Does a person with disability have the right to receive free and compulsory primary education within the mainstream educational system?
Persons with disabilities must not be excluded from mainstream education – whether primary or secondary. Mainstream education must be both inclusive and of quality. All necessary support must be provided to ensure full and effective inclusion. This question refers to children and also to adults with disabilities who lacked the opportunities when they were young. Please describe any significant differences between the legal situation and the reality of everyday life.
The majority of countries revealed positive responses regarding the right to receive free and compulsory primary education for children with disability in mainstream education or specialised schools with 45% of positive responses. Another 45.5% of respondents claimed the right is partial and depends on types of disability. Although children with disabilities cannot legally be denied the right to education, they are often to be put in specialised schools, or specialised classes. Barriers on the implementation of the right for children with disabilities to access free and compulsory education include:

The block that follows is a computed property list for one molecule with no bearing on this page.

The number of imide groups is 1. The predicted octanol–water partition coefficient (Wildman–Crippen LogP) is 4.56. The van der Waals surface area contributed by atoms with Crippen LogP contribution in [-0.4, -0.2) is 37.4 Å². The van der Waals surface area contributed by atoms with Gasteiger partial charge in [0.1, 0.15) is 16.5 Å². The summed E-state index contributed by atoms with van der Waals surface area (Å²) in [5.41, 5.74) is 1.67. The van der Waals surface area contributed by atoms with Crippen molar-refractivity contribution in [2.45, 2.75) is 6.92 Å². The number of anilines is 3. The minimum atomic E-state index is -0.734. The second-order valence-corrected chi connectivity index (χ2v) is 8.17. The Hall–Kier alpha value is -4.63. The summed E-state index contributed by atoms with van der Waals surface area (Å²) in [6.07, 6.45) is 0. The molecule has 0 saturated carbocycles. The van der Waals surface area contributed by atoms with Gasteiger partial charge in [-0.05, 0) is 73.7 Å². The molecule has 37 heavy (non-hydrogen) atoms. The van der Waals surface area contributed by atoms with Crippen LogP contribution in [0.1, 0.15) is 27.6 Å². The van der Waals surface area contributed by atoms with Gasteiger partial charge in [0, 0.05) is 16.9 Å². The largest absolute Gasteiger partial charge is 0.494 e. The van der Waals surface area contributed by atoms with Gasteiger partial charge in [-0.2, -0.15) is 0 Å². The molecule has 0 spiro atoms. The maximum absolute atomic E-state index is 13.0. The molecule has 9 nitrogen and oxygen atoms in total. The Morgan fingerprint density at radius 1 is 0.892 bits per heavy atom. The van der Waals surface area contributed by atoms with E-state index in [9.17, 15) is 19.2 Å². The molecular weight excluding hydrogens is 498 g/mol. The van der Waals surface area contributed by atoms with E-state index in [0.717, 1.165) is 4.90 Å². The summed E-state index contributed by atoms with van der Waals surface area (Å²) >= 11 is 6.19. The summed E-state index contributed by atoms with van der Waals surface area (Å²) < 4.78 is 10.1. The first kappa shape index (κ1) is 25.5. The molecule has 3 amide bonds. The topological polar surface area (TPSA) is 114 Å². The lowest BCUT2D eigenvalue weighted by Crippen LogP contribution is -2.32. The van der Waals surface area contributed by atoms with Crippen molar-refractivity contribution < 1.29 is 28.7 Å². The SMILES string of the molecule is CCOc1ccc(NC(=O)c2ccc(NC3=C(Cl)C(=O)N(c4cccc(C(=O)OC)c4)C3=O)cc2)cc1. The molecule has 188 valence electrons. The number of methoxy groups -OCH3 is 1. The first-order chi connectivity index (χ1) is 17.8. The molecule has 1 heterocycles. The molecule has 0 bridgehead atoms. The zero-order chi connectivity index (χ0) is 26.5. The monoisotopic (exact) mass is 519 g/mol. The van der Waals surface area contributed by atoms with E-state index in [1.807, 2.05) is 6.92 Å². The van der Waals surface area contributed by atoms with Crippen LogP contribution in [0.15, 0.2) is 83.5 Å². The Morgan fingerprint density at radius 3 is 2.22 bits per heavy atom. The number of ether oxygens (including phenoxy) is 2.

- Lack of resources and training: A lack of specialised training, specialised staff, building accessibility, inadequate and inflexible curriculum for the needs of children with disabilities in local schools.
- There is also a lack of representation of PWDs, DPOs in school committees which in turn, affects the issues mentioned above.
- Children with other than physical disabilities are more commonly excluded from mainstream education. If accepted into local schools, many suffer from exclusion either due to being put in segregated classrooms, to socially discriminatory environment, or due to a lack of staff preparedness to socially integrate and accommodate them.
Good practises were highlighted such as Professional inclusive programmes responding to specific needs of children with disability from kindergarten in France.